In mid-April, Colorado education leaders presented a "white paper" to the state officials recommending changes to how the state implements NCLB. The recommendations are in keeping with the basic accountability tenets of NCLB. But they ask that a "body of evidence" be used to judge students with disabilities, rather than just test results. They also don't want students who can't yet speak English forced into taking tests in English.

We embrace the premise of NCLB, which focuses on classroom achievement of all children, including minorities and those with disabilities. But most states and school districts are struggling with implmentation and funding. Under No Child, otherwise top class schools districts, such as Littleton and Boulder Valley, are deemed failures simply because a relative handful of students with disabilities aren't proficient. Districts are required to meet the unrealistic goal of having 100 percent of all students proficient in reading and math by 2014, or else face sanctions.

After state education officials take up the white-paper recommendations in May, they should seek a waiver from the NCLB provisions that don't make sense for Colorado. Some actually require the state to lower its own standards.

Colorado has been at the forefront of the standards and accountability movement. If the state makes smart adjustments, Colorado can avoid the impressive action by lawmakers in Utah.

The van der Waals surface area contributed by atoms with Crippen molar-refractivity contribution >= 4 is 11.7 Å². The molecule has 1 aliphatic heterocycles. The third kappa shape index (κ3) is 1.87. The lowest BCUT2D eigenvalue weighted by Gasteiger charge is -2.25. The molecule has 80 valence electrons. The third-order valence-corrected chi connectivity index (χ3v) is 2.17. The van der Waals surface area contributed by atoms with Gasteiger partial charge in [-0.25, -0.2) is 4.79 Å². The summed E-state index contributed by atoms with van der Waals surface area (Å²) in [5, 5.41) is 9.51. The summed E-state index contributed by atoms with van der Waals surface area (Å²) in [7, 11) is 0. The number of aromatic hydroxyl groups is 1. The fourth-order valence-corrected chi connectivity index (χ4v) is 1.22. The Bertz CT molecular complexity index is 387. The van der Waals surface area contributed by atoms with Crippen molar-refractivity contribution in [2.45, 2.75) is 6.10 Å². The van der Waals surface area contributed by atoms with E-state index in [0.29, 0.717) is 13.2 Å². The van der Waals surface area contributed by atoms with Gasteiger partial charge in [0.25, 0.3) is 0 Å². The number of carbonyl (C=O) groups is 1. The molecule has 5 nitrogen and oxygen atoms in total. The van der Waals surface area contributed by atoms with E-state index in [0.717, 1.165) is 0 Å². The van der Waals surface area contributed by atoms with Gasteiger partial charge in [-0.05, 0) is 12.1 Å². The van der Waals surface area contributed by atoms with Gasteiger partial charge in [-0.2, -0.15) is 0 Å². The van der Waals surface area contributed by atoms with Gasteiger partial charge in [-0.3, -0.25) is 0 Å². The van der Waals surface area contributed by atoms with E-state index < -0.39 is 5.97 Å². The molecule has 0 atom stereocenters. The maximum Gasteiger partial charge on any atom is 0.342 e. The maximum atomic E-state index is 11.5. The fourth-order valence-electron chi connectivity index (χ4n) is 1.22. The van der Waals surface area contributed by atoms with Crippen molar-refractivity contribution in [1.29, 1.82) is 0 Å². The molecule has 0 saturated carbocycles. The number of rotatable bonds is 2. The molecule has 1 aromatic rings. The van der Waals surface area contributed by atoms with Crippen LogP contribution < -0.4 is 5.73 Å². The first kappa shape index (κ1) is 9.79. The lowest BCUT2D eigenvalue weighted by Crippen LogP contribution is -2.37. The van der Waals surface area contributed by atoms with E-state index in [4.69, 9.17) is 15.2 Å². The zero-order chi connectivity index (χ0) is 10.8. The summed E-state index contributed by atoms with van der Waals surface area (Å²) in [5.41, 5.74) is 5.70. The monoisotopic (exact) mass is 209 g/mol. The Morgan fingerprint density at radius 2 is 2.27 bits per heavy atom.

They will find in Colorado, as state policymakers all over the country have found, that if they pursue this course, the feds will most likely not compromise at all. Despite the rhetoric about flexibility, little has been granted.

Colorado may be the next state to have serious disputes with Washington over the implementation of NCLB.

A novel approach

A state Senator in New Hampshire has come up with an interesting idea: a single, statewide school district. It might work in a state like New Hampshire (i.e., a small state with a culturally homogenous population), but I can't imagine it being anything but a mess in larger, more populous states like Texas or California, or even larger geographic states like Montana or Alaska. Still, it's an interesting idea.

[Sen.] Gatsas, a Republican, has come up with a proposal that starts by adding up all the state's property wealth and dividing it by all the pupils in the state.

It sets a statewide benchmark for what should be raised for education per pupil and helps towns with smaller tax bases to achieve that goal. It also sends targeted aid to districts with extra costs for special education and other expenses.

However, only towns below 150 percent of the state average median income ($57,575) and 150 percent below the state average for equalized property value would qualify for targeted aid.